The Next Linux Kernel Will Bring More Drivers Converted To Use BLK-MQ I/O
Written by Michael Larabel in Linux Storage on 16 October 2018 at 03:07 PM EDT. 10 Comments
LINUX STORAGE --
More Linux storage drivers have been converted to the "blk-mq" interfaces for the multi-queue block I/O queuing mechanism for the 4.20~5.0 kernel cycle.

Blk-mq is capable of delivering much better performance with modern storage devices -- namely NVMe PCI Express SSDs but also SCSI drives. This code that's been part of the Linux kernel the past few years allows mapping I/O to multiple queues and distributing the tasks across multiple CPU threads, thus scaling better with today's multi-core servers, while also supporting multiple hardware queues of capable devices.

The key device drivers like NVMe, VirtIO, scsi_mq, and others have already supported the multi-queue block I/O code for quite some time (going back to late Linux 3.x releases) while for the Linux 4.20~5.0 release a number of the smaller drivers are being ported over.

Jens Axboe and Omar Sandoval -- both working for Facebook -- have been converting many of the remaining drivers to using blk-mq. Those latest drivers being ported include sx8, z2ram, gdrom, floppy, ataflop, amiflop, swim3, swim, mtd_blkdevs, xsysace, paride, ps3disk, um, and aoe drivers.

Yes, that's even the original floppy disk driver dating back to Linus Torvalds' code in 1991 now supports the blk-mq interfaces. Within that floppy driver code is a funny original comment from Torvalds still during the kernel's early days: "This file is certainly a mess. I've tried my best to get it working, but I don't like programming floppies, and I have only one anyway."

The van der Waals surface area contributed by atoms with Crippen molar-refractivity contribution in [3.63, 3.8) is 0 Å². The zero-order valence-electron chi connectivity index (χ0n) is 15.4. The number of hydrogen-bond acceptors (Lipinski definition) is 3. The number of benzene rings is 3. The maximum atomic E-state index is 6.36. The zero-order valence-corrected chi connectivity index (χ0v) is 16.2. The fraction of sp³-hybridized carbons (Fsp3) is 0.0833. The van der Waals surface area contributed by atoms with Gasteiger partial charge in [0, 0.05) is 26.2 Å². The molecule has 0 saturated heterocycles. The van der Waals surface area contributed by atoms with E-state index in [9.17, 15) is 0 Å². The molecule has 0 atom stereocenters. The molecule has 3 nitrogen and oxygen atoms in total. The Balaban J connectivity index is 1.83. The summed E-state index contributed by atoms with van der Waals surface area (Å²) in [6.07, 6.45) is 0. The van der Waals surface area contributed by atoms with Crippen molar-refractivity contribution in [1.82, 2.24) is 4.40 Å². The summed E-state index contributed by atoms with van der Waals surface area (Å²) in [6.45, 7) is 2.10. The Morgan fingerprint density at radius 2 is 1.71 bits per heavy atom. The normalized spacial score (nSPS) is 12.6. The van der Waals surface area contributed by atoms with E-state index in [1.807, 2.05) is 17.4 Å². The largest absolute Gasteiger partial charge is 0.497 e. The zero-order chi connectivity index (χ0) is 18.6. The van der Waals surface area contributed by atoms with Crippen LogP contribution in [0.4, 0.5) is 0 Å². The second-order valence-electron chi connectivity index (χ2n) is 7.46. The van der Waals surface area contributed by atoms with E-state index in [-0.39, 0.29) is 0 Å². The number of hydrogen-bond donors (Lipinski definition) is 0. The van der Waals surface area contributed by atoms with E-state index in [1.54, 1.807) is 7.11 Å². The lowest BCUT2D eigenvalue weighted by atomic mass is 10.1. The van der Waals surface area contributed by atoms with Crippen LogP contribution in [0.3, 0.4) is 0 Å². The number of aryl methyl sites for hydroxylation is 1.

Converting these mostly older drivers to use blk-mq is generally dozens of lines of code for each driver. The latest activity can be found in linux-block's for-next ahead of the Linux 4.20~5.0 kernel cycle.

With blk-mq being quite fit these days and the remaining drivers getting converted to blk-mq, it will be interesting to see if the legacy I/O interfaces get removed from an upcoming Linux kernel release. This next kernel release is also (re)enabling run-time power management under blk-mq.
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Michael Larabel is the principal author of Phoronix.com and founded the site in 2004 with a focus on enriching the Linux hardware experience. Michael has written more than 10,000 articles covering the state of Linux hardware support, Linux performance, graphics drivers, and other topics. Michael is also the lead developer of the Phoronix Test Suite, Phoromatic, and OpenBenchmarking.org automated benchmarking software. He can be followed via Twitter or contacted via MichaelLarabel.com.

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